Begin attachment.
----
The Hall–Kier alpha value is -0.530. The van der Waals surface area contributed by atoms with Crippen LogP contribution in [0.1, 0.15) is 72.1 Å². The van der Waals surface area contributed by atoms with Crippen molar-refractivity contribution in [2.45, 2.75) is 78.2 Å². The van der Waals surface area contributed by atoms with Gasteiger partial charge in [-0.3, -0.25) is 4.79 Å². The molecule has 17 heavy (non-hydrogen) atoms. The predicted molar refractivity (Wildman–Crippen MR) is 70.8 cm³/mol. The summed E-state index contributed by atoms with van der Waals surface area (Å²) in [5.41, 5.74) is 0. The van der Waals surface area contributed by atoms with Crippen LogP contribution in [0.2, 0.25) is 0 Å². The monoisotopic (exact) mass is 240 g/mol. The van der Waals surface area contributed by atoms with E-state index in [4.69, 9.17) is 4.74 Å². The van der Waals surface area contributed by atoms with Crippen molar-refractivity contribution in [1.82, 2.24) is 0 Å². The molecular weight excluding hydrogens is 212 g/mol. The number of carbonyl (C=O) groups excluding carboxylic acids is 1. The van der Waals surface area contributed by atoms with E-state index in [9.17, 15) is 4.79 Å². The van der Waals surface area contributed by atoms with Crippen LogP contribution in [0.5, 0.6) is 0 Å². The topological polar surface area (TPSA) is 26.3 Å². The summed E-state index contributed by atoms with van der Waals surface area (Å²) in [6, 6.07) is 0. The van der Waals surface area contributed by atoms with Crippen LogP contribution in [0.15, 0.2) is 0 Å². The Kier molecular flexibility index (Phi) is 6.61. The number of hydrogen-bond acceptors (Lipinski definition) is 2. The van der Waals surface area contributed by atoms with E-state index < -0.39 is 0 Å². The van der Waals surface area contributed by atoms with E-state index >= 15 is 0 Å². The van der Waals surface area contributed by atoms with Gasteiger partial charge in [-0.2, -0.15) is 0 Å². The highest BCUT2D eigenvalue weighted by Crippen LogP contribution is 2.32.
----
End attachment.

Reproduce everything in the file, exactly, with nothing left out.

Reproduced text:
The Hall–Kier alpha value is -0.530. The van der Waals surface area contributed by atoms with Crippen LogP contribution in [0.1, 0.15) is 72.1 Å². The van der Waals surface area contributed by atoms with Crippen molar-refractivity contribution in [2.45, 2.75) is 78.2 Å². The van der Waals surface area contributed by atoms with Gasteiger partial charge in [-0.3, -0.25) is 4.79 Å². The molecule has 17 heavy (non-hydrogen) atoms. The predicted molar refractivity (Wildman–Crippen MR) is 70.8 cm³/mol. The summed E-state index contributed by atoms with van der Waals surface area (Å²) in [5.41, 5.74) is 0. The van der Waals surface area contributed by atoms with Crippen LogP contribution in [0.2, 0.25) is 0 Å². The monoisotopic (exact) mass is 240 g/mol. The van der Waals surface area contributed by atoms with E-state index in [4.69, 9.17) is 4.74 Å². The van der Waals surface area contributed by atoms with Crippen molar-refractivity contribution in [1.82, 2.24) is 0 Å². The molecular weight excluding hydrogens is 212 g/mol. The number of carbonyl (C=O) groups excluding carboxylic acids is 1. The van der Waals surface area contributed by atoms with E-state index in [9.17, 15) is 4.79 Å². The van der Waals surface area contributed by atoms with Crippen LogP contribution in [0.5, 0.6) is 0 Å². The topological polar surface area (TPSA) is 26.3 Å². The summed E-state index contributed by atoms with van der Waals surface area (Å²) in [6, 6.07) is 0. The van der Waals surface area contributed by atoms with Crippen LogP contribution in [0.15, 0.2) is 0 Å². The Kier molecular flexibility index (Phi) is 6.61. The number of hydrogen-bond acceptors (Lipinski definition) is 2. The van der Waals surface area contributed by atoms with E-state index < -0.39 is 0 Å². The van der Waals surface area contributed by atoms with E-state index >= 15 is 0 Å². The van der Waals surface area contributed by atoms with Gasteiger partial charge in [-0.2, -0.15) is 0 Å². The highest BCUT2D eigenvalue weighted by Crippen LogP contribution is 2.32.